The researchers found that the cocktail was effective in acidic environments, low-oxygen and low-nutrition conditions — all of which are present in cells infected with tuberculosis. It was also working against slow-growing bacteria. They then used the cocktail in combination with rifampicin, an antibiotic conventionally used to treat TB, on lab-grown bacteria. They found that the combination had a synergistic effect in reducing the growth when compared to the using either one separately.

As TB cases caused by antibiotic-resistant bacteria are on the rise, the authors also looked into the effect of the phage cocktail on an antibiotic-resistant strain of M. smegmatisM. smegmatis generally do not cause a disease, but behave similar to other Mycobacteria. This allows researchers to use this bacteria in laboratory conditions where safety requirements are lesser than those for the use of M. tuberculosis, while giving them an idea of how M. tuberculosis might behave in similar conditions. Besides, M. smegmatis reproduce faster than M. tuberculosis. So, the authors used the antibiotic resistant M. smegmatis as a model to study how other antibiotic resistant Mycobacteria react to phage cocktails.

“We found that the five-phage cocktail was effective in infecting and killing antibiotic-resistant M. smegmatis. We also saw that the phage cocktail complemented rifampicin and eliminated the bacteria that were resistant to it,” says Yeswanth.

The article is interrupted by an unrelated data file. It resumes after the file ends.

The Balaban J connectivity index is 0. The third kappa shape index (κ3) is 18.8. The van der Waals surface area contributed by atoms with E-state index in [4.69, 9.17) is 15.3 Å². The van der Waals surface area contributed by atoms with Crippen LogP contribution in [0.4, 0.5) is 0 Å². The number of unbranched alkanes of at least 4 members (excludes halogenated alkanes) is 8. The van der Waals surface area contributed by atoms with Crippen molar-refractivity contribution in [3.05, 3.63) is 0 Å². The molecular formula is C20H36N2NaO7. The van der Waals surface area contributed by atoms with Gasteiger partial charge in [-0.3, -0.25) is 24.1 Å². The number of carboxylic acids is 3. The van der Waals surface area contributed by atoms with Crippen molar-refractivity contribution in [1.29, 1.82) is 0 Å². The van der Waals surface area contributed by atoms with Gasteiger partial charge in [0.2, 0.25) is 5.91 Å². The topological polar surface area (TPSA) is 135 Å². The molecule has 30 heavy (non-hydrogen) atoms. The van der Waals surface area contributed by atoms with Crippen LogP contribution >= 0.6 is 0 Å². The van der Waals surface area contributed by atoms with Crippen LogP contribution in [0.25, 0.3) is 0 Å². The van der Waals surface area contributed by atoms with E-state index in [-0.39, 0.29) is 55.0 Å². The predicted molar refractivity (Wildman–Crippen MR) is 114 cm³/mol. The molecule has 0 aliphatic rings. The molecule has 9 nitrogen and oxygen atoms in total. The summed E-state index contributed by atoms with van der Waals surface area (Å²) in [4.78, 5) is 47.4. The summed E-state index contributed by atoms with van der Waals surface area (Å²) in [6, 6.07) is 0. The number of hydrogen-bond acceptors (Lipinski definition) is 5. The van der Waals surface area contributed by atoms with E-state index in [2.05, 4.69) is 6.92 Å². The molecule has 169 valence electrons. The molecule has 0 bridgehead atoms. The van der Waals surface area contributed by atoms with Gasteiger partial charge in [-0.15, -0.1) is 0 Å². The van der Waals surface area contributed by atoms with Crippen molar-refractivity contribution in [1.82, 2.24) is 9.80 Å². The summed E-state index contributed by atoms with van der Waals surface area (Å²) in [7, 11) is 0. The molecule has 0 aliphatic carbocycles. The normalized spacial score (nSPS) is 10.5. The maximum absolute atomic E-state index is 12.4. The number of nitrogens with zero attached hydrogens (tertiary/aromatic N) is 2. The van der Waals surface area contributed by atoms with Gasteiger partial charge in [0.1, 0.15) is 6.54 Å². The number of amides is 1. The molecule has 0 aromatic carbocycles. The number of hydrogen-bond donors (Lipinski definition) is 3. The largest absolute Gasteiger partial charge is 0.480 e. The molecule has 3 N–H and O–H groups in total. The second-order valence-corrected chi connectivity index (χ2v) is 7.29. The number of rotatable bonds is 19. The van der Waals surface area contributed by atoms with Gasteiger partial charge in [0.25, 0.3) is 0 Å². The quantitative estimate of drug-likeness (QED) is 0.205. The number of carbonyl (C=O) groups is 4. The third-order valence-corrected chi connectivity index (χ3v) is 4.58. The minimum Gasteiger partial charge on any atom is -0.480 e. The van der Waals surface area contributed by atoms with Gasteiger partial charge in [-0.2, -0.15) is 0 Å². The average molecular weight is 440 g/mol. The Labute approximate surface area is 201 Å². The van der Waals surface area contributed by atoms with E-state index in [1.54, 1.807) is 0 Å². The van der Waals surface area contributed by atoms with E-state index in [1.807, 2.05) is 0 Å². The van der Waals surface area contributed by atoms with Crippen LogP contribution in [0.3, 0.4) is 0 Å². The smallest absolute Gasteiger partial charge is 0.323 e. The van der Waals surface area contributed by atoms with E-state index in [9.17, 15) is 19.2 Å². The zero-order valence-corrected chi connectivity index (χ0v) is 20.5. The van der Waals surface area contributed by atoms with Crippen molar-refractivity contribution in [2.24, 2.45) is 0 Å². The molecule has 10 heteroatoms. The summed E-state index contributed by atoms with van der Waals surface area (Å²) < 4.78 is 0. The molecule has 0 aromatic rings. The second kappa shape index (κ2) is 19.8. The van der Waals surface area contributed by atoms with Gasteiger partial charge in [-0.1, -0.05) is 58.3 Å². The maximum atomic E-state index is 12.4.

Following these interesting observations, the researchers are planning to study the effect of these phage cocktails on Mycobacterium tuberculosis growing inside human cells cultured in the lab and animal models like mice.

“We wish to see how this therapy can be used in animals and later translated to humans to treat TB, particularly in the case of drug-resistant TB,” signs off Rachit.

COVID-19: A day in the life of a healthcare worker

India has seen a steady increase in the number of reported COVID-19 cases in the last two months. While the country languishes under the weight of the pandemic, our healthcare workers are giving their all to the fight against the pandemic. Here is a story of a healthcare worker who treats COVID patients.